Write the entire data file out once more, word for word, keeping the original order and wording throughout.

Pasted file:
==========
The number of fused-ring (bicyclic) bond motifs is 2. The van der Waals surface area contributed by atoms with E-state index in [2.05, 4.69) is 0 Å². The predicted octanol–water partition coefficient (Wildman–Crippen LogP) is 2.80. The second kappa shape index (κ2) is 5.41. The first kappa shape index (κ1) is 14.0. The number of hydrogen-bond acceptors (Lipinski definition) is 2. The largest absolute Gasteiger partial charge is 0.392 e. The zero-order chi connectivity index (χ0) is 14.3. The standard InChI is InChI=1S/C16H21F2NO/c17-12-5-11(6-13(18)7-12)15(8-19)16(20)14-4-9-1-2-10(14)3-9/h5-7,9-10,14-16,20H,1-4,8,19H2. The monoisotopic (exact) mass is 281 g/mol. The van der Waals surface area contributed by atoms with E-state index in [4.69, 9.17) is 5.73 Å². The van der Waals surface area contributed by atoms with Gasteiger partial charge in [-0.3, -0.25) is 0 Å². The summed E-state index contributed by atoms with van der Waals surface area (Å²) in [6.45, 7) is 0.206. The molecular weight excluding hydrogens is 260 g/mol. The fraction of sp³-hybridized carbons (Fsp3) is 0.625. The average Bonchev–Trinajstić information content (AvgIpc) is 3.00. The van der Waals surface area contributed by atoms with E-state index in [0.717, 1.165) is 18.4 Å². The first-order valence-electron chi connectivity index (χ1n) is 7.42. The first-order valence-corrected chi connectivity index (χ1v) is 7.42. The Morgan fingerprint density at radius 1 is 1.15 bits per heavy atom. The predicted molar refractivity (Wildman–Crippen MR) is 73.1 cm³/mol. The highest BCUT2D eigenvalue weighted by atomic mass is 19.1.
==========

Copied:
The number of fused-ring (bicyclic) bond motifs is 2. The van der Waals surface area contributed by atoms with E-state index in [2.05, 4.69) is 0 Å². The predicted octanol–water partition coefficient (Wildman–Crippen LogP) is 2.80. The second kappa shape index (κ2) is 5.41. The first kappa shape index (κ1) is 14.0. The number of hydrogen-bond acceptors (Lipinski definition) is 2. The largest absolute Gasteiger partial charge is 0.392 e. The zero-order chi connectivity index (χ0) is 14.3. The standard InChI is InChI=1S/C16H21F2NO/c17-12-5-11(6-13(18)7-12)15(8-19)16(20)14-4-9-1-2-10(14)3-9/h5-7,9-10,14-16,20H,1-4,8,19H2. The monoisotopic (exact) mass is 281 g/mol. The van der Waals surface area contributed by atoms with E-state index in [4.69, 9.17) is 5.73 Å². The van der Waals surface area contributed by atoms with Gasteiger partial charge in [-0.3, -0.25) is 0 Å². The summed E-state index contributed by atoms with van der Waals surface area (Å²) in [6.45, 7) is 0.206. The molecular weight excluding hydrogens is 260 g/mol. The fraction of sp³-hybridized carbons (Fsp3) is 0.625. The average Bonchev–Trinajstić information content (AvgIpc) is 3.00. The van der Waals surface area contributed by atoms with E-state index in [0.717, 1.165) is 18.4 Å². The first-order valence-electron chi connectivity index (χ1n) is 7.42. The first-order valence-corrected chi connectivity index (χ1v) is 7.42. The Morgan fingerprint density at radius 1 is 1.15 bits per heavy atom. The predicted molar refractivity (Wildman–Crippen MR) is 73.1 cm³/mol. The highest BCUT2D eigenvalue weighted by atomic mass is 19.1.